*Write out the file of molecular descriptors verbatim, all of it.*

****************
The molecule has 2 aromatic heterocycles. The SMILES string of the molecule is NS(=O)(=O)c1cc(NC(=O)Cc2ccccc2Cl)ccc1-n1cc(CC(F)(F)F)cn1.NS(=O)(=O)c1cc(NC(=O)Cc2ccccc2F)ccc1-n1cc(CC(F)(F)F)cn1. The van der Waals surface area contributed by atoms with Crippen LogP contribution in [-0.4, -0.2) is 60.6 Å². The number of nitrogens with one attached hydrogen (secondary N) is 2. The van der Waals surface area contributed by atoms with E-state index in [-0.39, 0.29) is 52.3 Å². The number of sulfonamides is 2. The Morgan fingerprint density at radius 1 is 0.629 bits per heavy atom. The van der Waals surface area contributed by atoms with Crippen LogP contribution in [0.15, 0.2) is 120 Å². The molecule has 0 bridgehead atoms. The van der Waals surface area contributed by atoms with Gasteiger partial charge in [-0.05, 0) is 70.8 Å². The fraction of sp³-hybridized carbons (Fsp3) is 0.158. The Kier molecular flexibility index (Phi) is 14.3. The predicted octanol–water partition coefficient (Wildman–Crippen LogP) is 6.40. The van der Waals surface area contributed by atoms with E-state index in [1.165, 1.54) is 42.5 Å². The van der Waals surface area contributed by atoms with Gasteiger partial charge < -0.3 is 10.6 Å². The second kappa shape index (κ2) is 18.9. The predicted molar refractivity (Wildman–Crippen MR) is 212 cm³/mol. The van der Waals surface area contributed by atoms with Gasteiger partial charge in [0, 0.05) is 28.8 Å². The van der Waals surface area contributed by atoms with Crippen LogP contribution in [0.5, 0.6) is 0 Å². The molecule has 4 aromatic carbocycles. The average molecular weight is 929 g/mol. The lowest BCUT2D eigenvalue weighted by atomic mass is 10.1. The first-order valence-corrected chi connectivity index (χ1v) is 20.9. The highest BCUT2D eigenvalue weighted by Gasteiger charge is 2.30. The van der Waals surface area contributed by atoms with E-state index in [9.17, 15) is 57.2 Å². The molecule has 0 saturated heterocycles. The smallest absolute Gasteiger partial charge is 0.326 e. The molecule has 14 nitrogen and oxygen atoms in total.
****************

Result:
The molecule has 2 aromatic heterocycles. The SMILES string of the molecule is NS(=O)(=O)c1cc(NC(=O)Cc2ccccc2Cl)ccc1-n1cc(CC(F)(F)F)cn1.NS(=O)(=O)c1cc(NC(=O)Cc2ccccc2F)ccc1-n1cc(CC(F)(F)F)cn1. The van der Waals surface area contributed by atoms with Crippen LogP contribution in [-0.4, -0.2) is 60.6 Å². The number of nitrogens with one attached hydrogen (secondary N) is 2. The van der Waals surface area contributed by atoms with E-state index in [-0.39, 0.29) is 52.3 Å². The number of sulfonamides is 2. The Morgan fingerprint density at radius 1 is 0.629 bits per heavy atom. The van der Waals surface area contributed by atoms with Crippen LogP contribution in [0.15, 0.2) is 120 Å². The molecule has 0 bridgehead atoms. The van der Waals surface area contributed by atoms with Gasteiger partial charge in [-0.05, 0) is 70.8 Å². The fraction of sp³-hybridized carbons (Fsp3) is 0.158. The Kier molecular flexibility index (Phi) is 14.3. The predicted octanol–water partition coefficient (Wildman–Crippen LogP) is 6.40. The van der Waals surface area contributed by atoms with E-state index in [1.165, 1.54) is 42.5 Å². The van der Waals surface area contributed by atoms with Gasteiger partial charge < -0.3 is 10.6 Å². The second kappa shape index (κ2) is 18.9. The predicted molar refractivity (Wildman–Crippen MR) is 212 cm³/mol. The van der Waals surface area contributed by atoms with Gasteiger partial charge in [0, 0.05) is 28.8 Å². The van der Waals surface area contributed by atoms with Crippen LogP contribution in [0.5, 0.6) is 0 Å². The molecule has 4 aromatic carbocycles. The average molecular weight is 929 g/mol. The lowest BCUT2D eigenvalue weighted by atomic mass is 10.1. The first-order valence-corrected chi connectivity index (χ1v) is 20.9. The highest BCUT2D eigenvalue weighted by Gasteiger charge is 2.30. The van der Waals surface area contributed by atoms with E-state index in [9.17, 15) is 57.2 Å². The molecule has 0 saturated heterocycles. The smallest absolute Gasteiger partial charge is 0.326 e. The molecule has 14 nitrogen and oxygen atoms in total.